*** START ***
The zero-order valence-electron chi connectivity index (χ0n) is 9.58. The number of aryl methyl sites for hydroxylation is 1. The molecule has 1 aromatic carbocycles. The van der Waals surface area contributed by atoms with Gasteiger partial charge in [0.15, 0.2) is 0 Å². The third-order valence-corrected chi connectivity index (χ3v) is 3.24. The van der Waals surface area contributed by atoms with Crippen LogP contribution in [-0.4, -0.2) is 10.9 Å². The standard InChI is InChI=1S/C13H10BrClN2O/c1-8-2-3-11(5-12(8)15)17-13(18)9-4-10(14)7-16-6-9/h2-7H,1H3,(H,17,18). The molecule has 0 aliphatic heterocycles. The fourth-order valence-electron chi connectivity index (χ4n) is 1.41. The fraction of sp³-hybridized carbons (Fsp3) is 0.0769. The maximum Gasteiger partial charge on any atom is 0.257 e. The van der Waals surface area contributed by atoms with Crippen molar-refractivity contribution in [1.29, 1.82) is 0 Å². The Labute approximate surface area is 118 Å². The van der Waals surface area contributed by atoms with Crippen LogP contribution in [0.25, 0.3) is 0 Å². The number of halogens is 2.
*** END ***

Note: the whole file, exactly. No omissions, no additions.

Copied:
The zero-order valence-electron chi connectivity index (χ0n) is 9.58. The number of aryl methyl sites for hydroxylation is 1. The molecule has 1 aromatic carbocycles. The van der Waals surface area contributed by atoms with Gasteiger partial charge in [0.15, 0.2) is 0 Å². The third-order valence-corrected chi connectivity index (χ3v) is 3.24. The van der Waals surface area contributed by atoms with Crippen LogP contribution in [-0.4, -0.2) is 10.9 Å². The standard InChI is InChI=1S/C13H10BrClN2O/c1-8-2-3-11(5-12(8)15)17-13(18)9-4-10(14)7-16-6-9/h2-7H,1H3,(H,17,18). The molecule has 0 aliphatic heterocycles. The fourth-order valence-electron chi connectivity index (χ4n) is 1.41. The fraction of sp³-hybridized carbons (Fsp3) is 0.0769. The maximum Gasteiger partial charge on any atom is 0.257 e. The van der Waals surface area contributed by atoms with Crippen molar-refractivity contribution in [1.29, 1.82) is 0 Å². The Labute approximate surface area is 118 Å². The van der Waals surface area contributed by atoms with Crippen LogP contribution in [0.25, 0.3) is 0 Å². The number of halogens is 2.